It was like Christmas for Vance & Hines riders Gillim and Rispoli, who nabbed the top spots on the podium. Bobby Fong earned 3rd place for the Sacramento Mile/Roland Sands Design Indian team. The two felled racers were able to pick up their bikes and finish the race, with O’Hara coming in 4th and Wyman finishing 9th.
“I’m proud of my ride, and I’ve got no regrets,” O’Hara told us after the race. “To pick it up and get 4th, I think it’s pretty incredible. A little bittersweet, but I wasn’t going to ride around in 2nd place.”
As for Wyman, he was dejected by how the race ended. “I was just hanging in 2nd, trying to play a smart race. I was just making sure I was there in case he made a mistake, and he did. Then, coming into the last corner, he crashed, and I was on my head before I knew it.”
The teams would have another shot at earning wins the next day, so they set forth spinning wrenches to fine-tune setups. Engines in the Wymans’ bikes were swapped, as was O’Hara’s. The reigning champ is apparently much harder on motors than his Indian teammate, especially with downshifts.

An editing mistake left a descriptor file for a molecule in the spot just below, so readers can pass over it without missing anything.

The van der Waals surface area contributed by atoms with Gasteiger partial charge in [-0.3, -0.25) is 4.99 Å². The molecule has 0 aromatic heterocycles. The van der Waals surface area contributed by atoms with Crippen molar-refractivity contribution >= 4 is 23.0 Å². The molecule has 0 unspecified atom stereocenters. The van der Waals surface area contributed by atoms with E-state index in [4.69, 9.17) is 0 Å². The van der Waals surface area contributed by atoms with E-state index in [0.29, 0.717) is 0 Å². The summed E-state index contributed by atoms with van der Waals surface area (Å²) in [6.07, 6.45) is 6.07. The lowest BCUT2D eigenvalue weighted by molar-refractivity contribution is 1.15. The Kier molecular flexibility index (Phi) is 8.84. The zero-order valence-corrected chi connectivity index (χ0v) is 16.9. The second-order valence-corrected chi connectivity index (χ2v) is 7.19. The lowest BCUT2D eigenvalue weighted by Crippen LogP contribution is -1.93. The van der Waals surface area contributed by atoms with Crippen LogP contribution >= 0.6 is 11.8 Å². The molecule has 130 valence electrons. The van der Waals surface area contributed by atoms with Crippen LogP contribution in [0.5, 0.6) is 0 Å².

Both factory teams would have moments to shine on Sunday. In the Super Hooligan race, Jeremy McWilliams delighted Indian with another victory, making it 2-for-2 on the weekend. He was followed home by teammate O’Hara and the pesky KTM of DiBrino.
Things got gloomier for Indian in the King Of The Baggers race. Kyle Wyman took the lead from the start, with O’Hara giving chase before he was passed by the Road Glides of Rispoli and Gillim. In the end, Wyman took the win and was followed by Rispoli and Gillim, rounding out the all-Harley podium. O’Hara had to settle for 4th place, followed by McWilliams, Travis Wyman, and Ohnsorg.
“That was perfect,” Wyman told us after the race. “I don’t think I missed an apex. To be the guy that can get it done today, like we did, that’s phenomenal, especially after having that big mistake yesterday.”
“Well,” O’Hara responded, “me and Jeremy are having to override the bikes. We’re kind of on our back foot right now, not having so many Indians on the grid and then just down on displacement. There’s no replacement for displacement.”